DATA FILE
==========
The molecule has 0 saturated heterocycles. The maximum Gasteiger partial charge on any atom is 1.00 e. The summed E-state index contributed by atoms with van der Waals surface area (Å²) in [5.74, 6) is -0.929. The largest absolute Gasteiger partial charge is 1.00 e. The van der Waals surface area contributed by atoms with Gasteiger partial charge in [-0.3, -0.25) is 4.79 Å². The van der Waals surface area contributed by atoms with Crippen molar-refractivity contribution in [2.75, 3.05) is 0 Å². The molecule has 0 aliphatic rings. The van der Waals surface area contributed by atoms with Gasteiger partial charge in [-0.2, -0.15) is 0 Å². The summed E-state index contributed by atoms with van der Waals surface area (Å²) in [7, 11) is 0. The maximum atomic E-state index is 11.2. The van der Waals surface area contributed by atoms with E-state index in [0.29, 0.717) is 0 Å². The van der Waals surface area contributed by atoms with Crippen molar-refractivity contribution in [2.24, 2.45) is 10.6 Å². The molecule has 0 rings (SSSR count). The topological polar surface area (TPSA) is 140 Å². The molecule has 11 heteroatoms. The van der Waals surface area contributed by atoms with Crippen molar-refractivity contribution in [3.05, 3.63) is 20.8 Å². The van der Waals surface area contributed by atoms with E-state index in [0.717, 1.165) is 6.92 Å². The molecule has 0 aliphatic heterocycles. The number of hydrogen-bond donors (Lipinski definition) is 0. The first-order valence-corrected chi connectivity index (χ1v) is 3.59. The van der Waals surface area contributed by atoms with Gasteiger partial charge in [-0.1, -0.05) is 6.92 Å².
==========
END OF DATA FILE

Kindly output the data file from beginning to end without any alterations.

The molecule has 0 saturated heterocycles. The maximum Gasteiger partial charge on any atom is 1.00 e. The summed E-state index contributed by atoms with van der Waals surface area (Å²) in [5.74, 6) is -0.929. The largest absolute Gasteiger partial charge is 1.00 e. The van der Waals surface area contributed by atoms with Gasteiger partial charge in [-0.3, -0.25) is 4.79 Å². The van der Waals surface area contributed by atoms with Crippen molar-refractivity contribution in [2.75, 3.05) is 0 Å². The molecule has 0 aliphatic rings. The van der Waals surface area contributed by atoms with Gasteiger partial charge in [-0.2, -0.15) is 0 Å². The summed E-state index contributed by atoms with van der Waals surface area (Å²) in [7, 11) is 0. The maximum atomic E-state index is 11.2. The van der Waals surface area contributed by atoms with E-state index in [0.29, 0.717) is 0 Å². The van der Waals surface area contributed by atoms with Crippen molar-refractivity contribution in [2.24, 2.45) is 10.6 Å². The molecule has 0 rings (SSSR count). The topological polar surface area (TPSA) is 140 Å². The molecule has 11 heteroatoms. The van der Waals surface area contributed by atoms with Crippen molar-refractivity contribution in [3.05, 3.63) is 20.8 Å². The van der Waals surface area contributed by atoms with E-state index in [0.717, 1.165) is 6.92 Å². The molecule has 0 aliphatic heterocycles. The number of hydrogen-bond donors (Lipinski definition) is 0. The first-order valence-corrected chi connectivity index (χ1v) is 3.59. The van der Waals surface area contributed by atoms with Gasteiger partial charge in [-0.1, -0.05) is 6.92 Å².